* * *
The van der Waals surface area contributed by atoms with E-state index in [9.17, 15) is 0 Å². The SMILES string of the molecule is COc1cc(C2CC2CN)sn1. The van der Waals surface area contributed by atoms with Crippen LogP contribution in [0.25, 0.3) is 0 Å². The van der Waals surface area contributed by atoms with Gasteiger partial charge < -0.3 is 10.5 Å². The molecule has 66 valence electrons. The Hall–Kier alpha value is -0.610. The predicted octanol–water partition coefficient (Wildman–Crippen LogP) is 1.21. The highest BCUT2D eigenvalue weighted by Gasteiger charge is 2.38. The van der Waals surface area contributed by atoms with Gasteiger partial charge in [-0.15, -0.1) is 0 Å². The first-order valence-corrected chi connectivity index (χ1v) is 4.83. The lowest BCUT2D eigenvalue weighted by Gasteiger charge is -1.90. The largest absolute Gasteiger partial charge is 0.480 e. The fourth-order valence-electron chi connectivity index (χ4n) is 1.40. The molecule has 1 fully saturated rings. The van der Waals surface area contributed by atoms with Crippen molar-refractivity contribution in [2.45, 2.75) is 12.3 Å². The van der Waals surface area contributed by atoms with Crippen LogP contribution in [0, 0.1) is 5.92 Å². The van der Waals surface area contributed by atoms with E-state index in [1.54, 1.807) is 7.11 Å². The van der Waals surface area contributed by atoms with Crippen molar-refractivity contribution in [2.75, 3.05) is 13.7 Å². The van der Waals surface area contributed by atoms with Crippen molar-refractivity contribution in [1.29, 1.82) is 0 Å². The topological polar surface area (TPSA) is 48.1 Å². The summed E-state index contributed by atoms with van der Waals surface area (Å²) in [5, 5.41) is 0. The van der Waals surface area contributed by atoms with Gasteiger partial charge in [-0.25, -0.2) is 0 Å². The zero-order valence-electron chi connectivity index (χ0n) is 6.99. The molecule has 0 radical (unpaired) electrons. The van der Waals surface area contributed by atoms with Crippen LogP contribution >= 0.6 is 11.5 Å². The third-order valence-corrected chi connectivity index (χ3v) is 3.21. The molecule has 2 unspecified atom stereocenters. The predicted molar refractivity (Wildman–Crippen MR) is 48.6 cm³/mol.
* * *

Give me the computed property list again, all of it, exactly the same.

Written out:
The van der Waals surface area contributed by atoms with E-state index in [9.17, 15) is 0 Å². The SMILES string of the molecule is COc1cc(C2CC2CN)sn1. The van der Waals surface area contributed by atoms with Crippen LogP contribution in [0.25, 0.3) is 0 Å². The van der Waals surface area contributed by atoms with Gasteiger partial charge < -0.3 is 10.5 Å². The molecule has 66 valence electrons. The Hall–Kier alpha value is -0.610. The predicted octanol–water partition coefficient (Wildman–Crippen LogP) is 1.21. The highest BCUT2D eigenvalue weighted by Gasteiger charge is 2.38. The van der Waals surface area contributed by atoms with Gasteiger partial charge in [-0.15, -0.1) is 0 Å². The first-order valence-corrected chi connectivity index (χ1v) is 4.83. The lowest BCUT2D eigenvalue weighted by Gasteiger charge is -1.90. The largest absolute Gasteiger partial charge is 0.480 e. The fourth-order valence-electron chi connectivity index (χ4n) is 1.40. The molecule has 1 fully saturated rings. The van der Waals surface area contributed by atoms with Crippen molar-refractivity contribution in [2.45, 2.75) is 12.3 Å². The van der Waals surface area contributed by atoms with Crippen LogP contribution in [0, 0.1) is 5.92 Å². The van der Waals surface area contributed by atoms with E-state index in [1.54, 1.807) is 7.11 Å². The van der Waals surface area contributed by atoms with Crippen molar-refractivity contribution in [2.75, 3.05) is 13.7 Å². The van der Waals surface area contributed by atoms with Crippen molar-refractivity contribution in [1.29, 1.82) is 0 Å². The topological polar surface area (TPSA) is 48.1 Å². The summed E-state index contributed by atoms with van der Waals surface area (Å²) in [5, 5.41) is 0. The van der Waals surface area contributed by atoms with Gasteiger partial charge in [-0.25, -0.2) is 0 Å². The zero-order valence-electron chi connectivity index (χ0n) is 6.99. The molecule has 0 radical (unpaired) electrons. The van der Waals surface area contributed by atoms with Crippen LogP contribution >= 0.6 is 11.5 Å². The third-order valence-corrected chi connectivity index (χ3v) is 3.21. The molecule has 2 unspecified atom stereocenters. The predicted molar refractivity (Wildman–Crippen MR) is 48.6 cm³/mol.